A confident David A. Stockman said yesterday that the administration, with the help of the American public, will win passage of President Reagan's tax plan before Congress recesses in August.
In an appearance on "Issues and Answers" (ABC, WJLA) Stockman, director of the president's Office of Management and Budget, ruled out any further compromise on the tax plan and vowed that the administration "will move into high gear in terms of calling the attention of the American public to the tax bill." Action before recess is vital if the changes are to be made in time to "give people the tax relief they need" by 1982, he said.
Meahwhile, Treasury Secretary Donald T. Regan yesterday predicted that the economy will decline in output in this quarter and said it is "possible" interest rates might begin to decline this week. Earlier reports of the Reagan administration's economic forecast, to be issued this week, said it would predict a stagnant economy but would stop short of forecasting any periods of negative growth.
While Stockman said he expects a fight over the tax bill, he was sanguine about the upcoming congressional conference on the other half of the president's economic package -- the budget bill. The OMB director referred to what he called an agreement with the House leadership that no substantial changes would be made, and said the leadership had agreed to complete work on the conference by July and to appoint no conferees who had voted against the bill.
House Budget Committee Chairman James R. Jones (D-Okla.), however, has a slightly different recollection of that agreement. Jones said yesterday that the House leadership had agreed to work expeditiously but to no certain deadline, and that it had agreed only that a majority -- not all -- of the conferees would be members who had voted for the budget bill.
The biggest differences between the administration and House Democrats on the tax-cut package is over the magnitude of cuts in individual taxes. The administration is holding out for a 25 percent cut over 33 months, while House Democrats are moving toward a smaller cut over 24 months with relief tilted more toward middle- and low-income families.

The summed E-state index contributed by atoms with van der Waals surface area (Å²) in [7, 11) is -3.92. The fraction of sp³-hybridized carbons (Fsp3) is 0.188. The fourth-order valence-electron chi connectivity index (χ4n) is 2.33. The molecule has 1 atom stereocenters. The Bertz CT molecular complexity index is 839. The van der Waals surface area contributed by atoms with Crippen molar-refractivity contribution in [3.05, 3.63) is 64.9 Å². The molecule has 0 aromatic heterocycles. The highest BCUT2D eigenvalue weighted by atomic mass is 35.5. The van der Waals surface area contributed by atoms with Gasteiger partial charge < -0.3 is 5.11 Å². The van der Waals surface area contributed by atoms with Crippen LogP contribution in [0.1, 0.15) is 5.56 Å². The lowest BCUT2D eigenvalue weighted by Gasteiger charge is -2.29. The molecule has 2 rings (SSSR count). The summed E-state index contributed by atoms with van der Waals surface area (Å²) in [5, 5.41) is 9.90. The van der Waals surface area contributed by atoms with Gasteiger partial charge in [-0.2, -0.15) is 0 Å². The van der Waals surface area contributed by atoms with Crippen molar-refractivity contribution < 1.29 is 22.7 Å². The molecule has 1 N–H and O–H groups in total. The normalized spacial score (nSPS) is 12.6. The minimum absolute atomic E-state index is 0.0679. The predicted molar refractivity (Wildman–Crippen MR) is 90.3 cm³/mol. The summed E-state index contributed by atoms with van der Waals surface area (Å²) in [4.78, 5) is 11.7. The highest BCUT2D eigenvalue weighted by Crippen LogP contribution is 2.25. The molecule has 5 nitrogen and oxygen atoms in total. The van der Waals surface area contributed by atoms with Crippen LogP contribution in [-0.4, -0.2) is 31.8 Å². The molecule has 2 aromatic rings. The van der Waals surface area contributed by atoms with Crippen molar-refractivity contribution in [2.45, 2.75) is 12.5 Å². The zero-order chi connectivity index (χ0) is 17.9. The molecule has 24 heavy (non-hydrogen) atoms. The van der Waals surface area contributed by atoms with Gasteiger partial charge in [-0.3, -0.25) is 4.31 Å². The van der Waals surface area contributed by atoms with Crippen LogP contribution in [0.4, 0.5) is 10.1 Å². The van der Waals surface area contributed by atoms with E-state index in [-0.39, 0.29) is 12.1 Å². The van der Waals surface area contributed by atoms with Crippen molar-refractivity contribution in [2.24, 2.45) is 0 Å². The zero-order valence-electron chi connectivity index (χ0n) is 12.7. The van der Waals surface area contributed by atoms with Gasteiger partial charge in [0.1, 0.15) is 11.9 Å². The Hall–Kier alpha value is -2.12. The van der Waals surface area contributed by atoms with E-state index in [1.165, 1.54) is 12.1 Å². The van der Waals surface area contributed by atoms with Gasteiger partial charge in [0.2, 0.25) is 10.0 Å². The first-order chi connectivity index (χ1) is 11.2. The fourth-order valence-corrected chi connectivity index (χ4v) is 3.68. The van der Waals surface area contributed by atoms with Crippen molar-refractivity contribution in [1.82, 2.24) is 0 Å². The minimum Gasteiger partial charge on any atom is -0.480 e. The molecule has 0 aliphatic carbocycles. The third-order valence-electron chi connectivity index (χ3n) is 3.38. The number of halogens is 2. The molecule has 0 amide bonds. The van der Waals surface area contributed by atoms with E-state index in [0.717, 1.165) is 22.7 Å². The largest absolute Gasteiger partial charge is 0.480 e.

"We belive and the president belives that that we have compromised enough already," Stockman said, noting the administration had moved from a 30 percent tax cut proposal. Last week the White House rebuffed Republican congressional leaders who wanted to keep open the possiblility of compromise.
"The American people in overwhelming proportions support the president's economic program," Stockman said. The notion that there is more support for budget cuts than tax cuts is a misreading perpetuated by the media, he said. He also said there was room to make more cuts next year.
Stockman dismissed reports that defense spending is likely to run as much as $10 billion over projections for the next fiscal year, which would threaten the Reagan economic program. "I don't think we'll need more money," Stockman said, although he did not rule out that possibility. Predictions of overruns were caused by bureaucrats leaking wish-lists, he said.
Stockman also defended using more conservative projections about Social Security deficits than on other issues such as the budget, citing the "solemn national obligation" to make sure the fund is sound.
Regan, is an appearance on "Face the Nation" (CBS, WDVM), challenged Democratic tax proposals as "redistribution of wealth rather than a bill creating wealth as ours is" and said that only the president's tax plan would stimulate the economy.
Democrats, he said, are "trying to buy their way to victory over us" and have actually included tax breaks for wealthy commodity traders and oil companies in their proposal. House Speaker Thomas P. (Tip) O'Neill (d-Mass.) and House Was and Means Chairman Dan Rostenkowski (D-Ill.) said that Regan's characterization was inaccurate.
Regan also said the administration is revising its predictions for this year's deficit back up to $55 billion because of higher interest rates the federal govenment has had to pay. Less than two weeks ago the administration had lowered the deficit projection to $51 billion or $52 billion.
The treasury secretary said is not happy with high interest rates but that they are "like bitter medicine -- one of the side effects of our fight against inflation."
"As inflation gets down and stays down, rates will come down," he said.
U.S. allies are not happy with high interest rates here but they understand the need, Regan said. "We know it's a temporary phenomenon. It's in their long-term interest to see that American gets its inflation rate down."